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AICPA Peer Review Standard Changes | Are you prepared?

Posted by Daniel K. Goff, CPA on Mar 27, 2017 11:35:30 AM
Daniel K. Goff, CPA
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At this time
of year, Peer Review, is the last thing you want to hear. Unfortunately, if your firm's peer review is due this year, it is now beyond the time to start preparing.

In 2016, the Peer Review Board approved significant changes to the Peer Review Standards, Interpretations, and other related guidance
. These changes became effective on January 1, 2017. Peer reviews commencing on or after January 1, 2017 take note.
 

The following summarizes these changes to help you prepare for your review.

January 2017: The AICPA will no longer update or maintain the Quality Control Policies and Procedures Documentation Questionnaires (PRP 4300 and 4400 checklists). This change requires every firm to have a written quality control document. Firms can no longer use PRP 4300 and 4400 checklists for documenting quality control policies and procedures.
The AICPA has several tools available to assist firms in developing a written document. The same vendor providing the firm’s other audit and accounting materials can provide the quality control materials, such as a guide to quality control. For most firms, it would be more efficient to purchase the quality control materials from these vendors.
 
As part of the peer review process, the peer review team must now perform a more robust review of each firm’s system of quality control. So I encourage all firms to take this change seriously.

The most important changes include:

The firm must provide:

  • A list of quality control personnel such as:
    • human resources director,
    • quality control director,
    • and/or the individual responsible for monitoring.
  • A copy of the inspection reports, including all relevant communications, for each of the three years after the prior peer review.

The team captain or review captain will:

  • Conduct a closing meeting at the end of the on-site segment of the peer review.
    • The purpose of this meeting is to discuss any preliminary issues identified by the review team with senior members of the reviewed firm, i.e.;
      • matters,
      • findings,
      • deficiencies,
      • significant deficiencies
      • or non-conforming engagements 
  • The review team will also remind the firm to respond to those issues noted (As required).

The closing meeting:

  • Typically on-site (engagement reviews may hold the meeting via teleconference),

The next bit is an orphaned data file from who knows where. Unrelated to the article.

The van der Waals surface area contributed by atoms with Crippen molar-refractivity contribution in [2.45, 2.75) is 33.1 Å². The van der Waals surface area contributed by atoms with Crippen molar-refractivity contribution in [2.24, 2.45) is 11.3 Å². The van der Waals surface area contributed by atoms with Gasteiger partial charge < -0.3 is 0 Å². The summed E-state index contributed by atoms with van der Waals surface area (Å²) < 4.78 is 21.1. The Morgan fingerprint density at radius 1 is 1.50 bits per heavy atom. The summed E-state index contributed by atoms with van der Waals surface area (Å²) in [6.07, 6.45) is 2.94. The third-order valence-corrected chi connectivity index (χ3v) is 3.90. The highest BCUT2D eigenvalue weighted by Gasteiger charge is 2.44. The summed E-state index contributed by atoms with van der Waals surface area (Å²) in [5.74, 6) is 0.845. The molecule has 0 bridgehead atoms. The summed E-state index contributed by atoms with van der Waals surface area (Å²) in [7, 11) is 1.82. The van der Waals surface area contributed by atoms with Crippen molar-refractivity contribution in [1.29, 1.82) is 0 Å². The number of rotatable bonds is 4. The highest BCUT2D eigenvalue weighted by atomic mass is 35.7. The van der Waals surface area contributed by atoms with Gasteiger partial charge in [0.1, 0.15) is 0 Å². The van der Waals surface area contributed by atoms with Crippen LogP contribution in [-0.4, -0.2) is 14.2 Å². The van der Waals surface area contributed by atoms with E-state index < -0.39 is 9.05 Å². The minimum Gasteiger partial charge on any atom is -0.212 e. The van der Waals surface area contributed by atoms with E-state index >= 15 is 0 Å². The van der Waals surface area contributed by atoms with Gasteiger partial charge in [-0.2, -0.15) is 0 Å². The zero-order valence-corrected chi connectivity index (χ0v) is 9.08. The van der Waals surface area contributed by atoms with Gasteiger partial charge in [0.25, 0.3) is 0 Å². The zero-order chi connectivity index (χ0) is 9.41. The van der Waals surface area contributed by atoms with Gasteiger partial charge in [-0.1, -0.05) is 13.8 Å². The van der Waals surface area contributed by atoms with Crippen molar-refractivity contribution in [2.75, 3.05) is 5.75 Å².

• 30 days before the firm’s exit conference.
  • Scheduling your peer review in the same month it is due is no longer an option. 

30 days provides the firm with time to determine the appropriate remediation for any issues noted by the review team.

The exit conference:

  • Usually held via teleconference.
  • Held after the firm has responded to (and the team captain has assessed those responses):
    • any matters,
    • findings,
    • deficiencies
    • or significant deficiencies.
  • The firm should assist the review team in identifying the systemic cause of any matter, finding, deficiency, or significant deficiency.

The closing meeting and exit conference may be combined if, for example, there are no matters, findings or deficiencies to discuss.

Before the exit conference, the team captain or review captain will evaluate the firm’s responses to:

  • Any MFC forms,
  • FFC forms,
  • Deficiencies,
  • Significant deficiencies
  • Or non-conforming engagements.

The team captain will evaluate:

  • The firm’s actions (taken or planned) to remediate any engagements identified as nonconforming engagements on an FFC form or in the report
  • The firm’s actions (taken or planned) to remediate any findings or deficiencies noted in the firm’s system of quality control
  • The timing of the remediation (taken or planned).

Representation Letters:

  • There are now separate firm representation letters for System Reviews and Engagement Reviews.
  • Firm representation letters for Engagement Reviews are now to be dated the same day as the peer review report, similar to a System Review.
  • Firms should not remove required representations from their letters.
    • However, include any additional information if deemed appropriate.
  • Some of the required representations are new or have changed.
    • Firms should be careful to ensure they are using the most up to date language, for example, Firms undergoing a System Review are required to:
      • List which must-select engagement types they performed during the peer review year.
      • Represent to the best of their knowledge and belief that the peer reviewer selected and reviewed at least one of each type.
      • For the firm’s System Review, the types of must-select engagements listed in the representation letter, should agree to those listed by the team captain in the peer review report.

Representation letters must contain all the required representations. Representation letters that fail to do so won't be accepted. This risks delaying the acceptance of the firm’s peer review report.

Other Information:

There are some clerical changes to the peer review report including a reorganization of some information and headings for select paragraphs.

Find Additional information regarding these changes on the AICPA Peer Review website. Information provided at the AICPA Peer Review website includes:

Topics: Peer Reviews, Accounting, CPA Firms, AICPA

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